Overconfidence is the attitude of thinking that you are too perfect to make a mistake. Even if someone has been in the industry for a long time say a pilot, they should always take precautions just as they did on the first way. The too much confidence in a person can lead to improper procedures (Talbot, Fagerlind & Morris, 2013).One is not supposed to start a task with incomplete instructions on how to go about it. Sometimes, overconfidence could be as a result of someone being praised in the place of work too much. It is advisable to appreciate the efforts of workers but be careful enough not to make the person overconfident. There must be full instructions that should be well understood before starting a task. Poor housekeeping contributes to accident causation as a human error. A house should be well kept and arranged such that there is no danger around when working      

Classification of Human Error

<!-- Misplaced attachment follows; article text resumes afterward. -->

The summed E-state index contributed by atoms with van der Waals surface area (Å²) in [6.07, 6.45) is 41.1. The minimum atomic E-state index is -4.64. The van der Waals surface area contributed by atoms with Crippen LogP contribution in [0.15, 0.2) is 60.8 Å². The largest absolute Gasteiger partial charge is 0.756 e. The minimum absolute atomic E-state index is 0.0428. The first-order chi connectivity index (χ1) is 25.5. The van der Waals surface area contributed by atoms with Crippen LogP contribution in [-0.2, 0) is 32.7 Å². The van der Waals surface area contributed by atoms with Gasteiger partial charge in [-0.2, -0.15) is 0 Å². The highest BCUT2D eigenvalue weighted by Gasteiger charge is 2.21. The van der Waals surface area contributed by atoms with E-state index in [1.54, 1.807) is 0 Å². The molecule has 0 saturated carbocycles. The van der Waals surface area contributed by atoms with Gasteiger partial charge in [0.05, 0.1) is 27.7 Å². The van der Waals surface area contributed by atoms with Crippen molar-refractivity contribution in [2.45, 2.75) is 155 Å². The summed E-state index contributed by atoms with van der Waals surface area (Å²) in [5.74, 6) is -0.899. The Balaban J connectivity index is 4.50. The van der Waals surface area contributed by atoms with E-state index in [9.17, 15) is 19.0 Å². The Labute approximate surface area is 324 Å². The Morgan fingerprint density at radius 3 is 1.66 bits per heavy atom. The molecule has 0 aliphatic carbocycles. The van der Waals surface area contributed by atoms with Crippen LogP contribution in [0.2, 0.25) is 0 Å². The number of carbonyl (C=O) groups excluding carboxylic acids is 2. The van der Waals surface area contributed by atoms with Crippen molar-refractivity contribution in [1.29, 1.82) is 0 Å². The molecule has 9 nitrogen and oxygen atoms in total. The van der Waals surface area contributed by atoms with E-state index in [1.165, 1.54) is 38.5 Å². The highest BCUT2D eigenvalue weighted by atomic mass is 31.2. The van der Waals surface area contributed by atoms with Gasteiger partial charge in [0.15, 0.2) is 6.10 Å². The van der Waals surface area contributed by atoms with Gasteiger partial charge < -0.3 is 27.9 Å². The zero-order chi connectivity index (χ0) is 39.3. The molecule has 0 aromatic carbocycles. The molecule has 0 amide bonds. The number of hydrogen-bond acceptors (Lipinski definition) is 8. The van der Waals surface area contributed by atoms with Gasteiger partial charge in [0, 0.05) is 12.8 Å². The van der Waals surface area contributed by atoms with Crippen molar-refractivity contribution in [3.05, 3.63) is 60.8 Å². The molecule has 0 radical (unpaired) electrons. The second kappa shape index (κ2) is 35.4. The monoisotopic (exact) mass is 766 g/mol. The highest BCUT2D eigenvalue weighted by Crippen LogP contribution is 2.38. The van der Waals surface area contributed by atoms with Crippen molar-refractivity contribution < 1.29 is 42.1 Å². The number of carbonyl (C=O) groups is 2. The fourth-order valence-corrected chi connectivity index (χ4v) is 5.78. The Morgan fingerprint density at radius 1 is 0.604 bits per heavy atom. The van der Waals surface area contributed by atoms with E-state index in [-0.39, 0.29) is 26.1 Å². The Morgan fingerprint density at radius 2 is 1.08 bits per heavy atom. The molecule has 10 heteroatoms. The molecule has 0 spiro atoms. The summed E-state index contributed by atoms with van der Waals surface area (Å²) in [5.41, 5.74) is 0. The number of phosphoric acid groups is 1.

Performance shaping factors are often used to define  why errors are made by human beings , they are also known as performance influencing factors and performance adjustment factors. To know the probability of human error, it can be calculated basing on the performance shaping factors in place. In other terms, human reliability depends on the performance shaping factors to prevent or not prevent human errors. There are a number of performances shaping factors and in this case, the main is accident causation in aircrafts (Talbot, Fagerlind & Morris, 2013). PSFs can exist in four types that are, context independent and context dependent. Context independent refers to those factors that cannot be influenced by the time scale of the event for example training of workers by an institution this refers to the factors that can be influenced by time and depend on the context or situation an example is the environment. These factors can be categorized in many ways depending on the situation and the organization in study. One of the many classifications of PSFs is that it can be categorized into personal, social, organizational, technological, and environmental performance shaping factors. Personal factors are matters that are within the individual and cannot be changed by the situation such as the ability to carry out several tasks at a time. Given any changes in situation, such a value will just remain with the individual; it’s something permanent and only depends on how the person can cope with different environments. Social factors influence the interrelationship between human beings and how they interact with each other. The size of the group is an example such that depending on the number of people within a given area or organization matters and also the leadership present in a place. Organizational factors directly relate to the systems under which human beings are that is the place of work for example rules and regulations governing the organization. A worker has to follow each and every law provided to enable smooth running and a healthy relationship between the employers and workers. Environmental factors are related to the setting, position and situation of the task for example level of destruction. This is environmental as it depends with the place where the person is placed to carry out a certain task and vary with changing situations. In Human Reliability analysis, psfss are used to find out the causes of action. For example when one sees an egg, it will probably bring a chick into existence, now in a critical way, which one causes the other one? Is it the chick that will cause the egg or the egg causing the chick? The factors include training of workers, adapting safety culture, making sure that the activities are well managed, providing safety procedures, making sure that all tools are in a good condition, making sure that the hardware and software are all in a good condition, paying attention, inspection of machines ,familiarizing with a activities, seeking for knowledge, experience and skills among others. These can be put into categories namely personal/organizational/social and technological (Corte, Cavedon & Milanese, 2015). The personal are the things that an individual or a team has to apply when working while technical are matters to do with tools of operation. The table below shows categories of unsafe and performance shaping factors.